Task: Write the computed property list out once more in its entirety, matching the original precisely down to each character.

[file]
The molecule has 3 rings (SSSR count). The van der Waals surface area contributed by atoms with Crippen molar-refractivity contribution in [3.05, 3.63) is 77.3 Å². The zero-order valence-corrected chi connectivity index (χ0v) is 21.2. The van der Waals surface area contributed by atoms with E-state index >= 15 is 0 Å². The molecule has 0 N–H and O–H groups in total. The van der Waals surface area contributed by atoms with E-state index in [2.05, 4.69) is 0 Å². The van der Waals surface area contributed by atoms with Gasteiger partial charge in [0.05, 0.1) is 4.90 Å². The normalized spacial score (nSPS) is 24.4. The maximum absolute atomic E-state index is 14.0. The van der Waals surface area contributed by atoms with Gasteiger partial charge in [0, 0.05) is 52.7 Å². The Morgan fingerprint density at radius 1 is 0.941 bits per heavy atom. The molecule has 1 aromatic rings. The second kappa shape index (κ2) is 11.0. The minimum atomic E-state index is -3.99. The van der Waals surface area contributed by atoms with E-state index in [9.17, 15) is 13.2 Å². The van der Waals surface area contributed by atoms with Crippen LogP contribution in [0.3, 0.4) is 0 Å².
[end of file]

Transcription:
The molecule has 3 rings (SSSR count). The van der Waals surface area contributed by atoms with Crippen molar-refractivity contribution in [3.05, 3.63) is 77.3 Å². The zero-order valence-corrected chi connectivity index (χ0v) is 21.2. The van der Waals surface area contributed by atoms with E-state index >= 15 is 0 Å². The molecule has 0 N–H and O–H groups in total. The van der Waals surface area contributed by atoms with E-state index in [2.05, 4.69) is 0 Å². The van der Waals surface area contributed by atoms with Gasteiger partial charge in [0.05, 0.1) is 4.90 Å². The normalized spacial score (nSPS) is 24.4. The maximum absolute atomic E-state index is 14.0. The van der Waals surface area contributed by atoms with Gasteiger partial charge in [0, 0.05) is 52.7 Å². The Morgan fingerprint density at radius 1 is 0.941 bits per heavy atom. The molecule has 1 aromatic rings. The second kappa shape index (κ2) is 11.0. The minimum atomic E-state index is -3.99. The van der Waals surface area contributed by atoms with E-state index in [9.17, 15) is 13.2 Å². The van der Waals surface area contributed by atoms with Crippen LogP contribution in [0.3, 0.4) is 0 Å².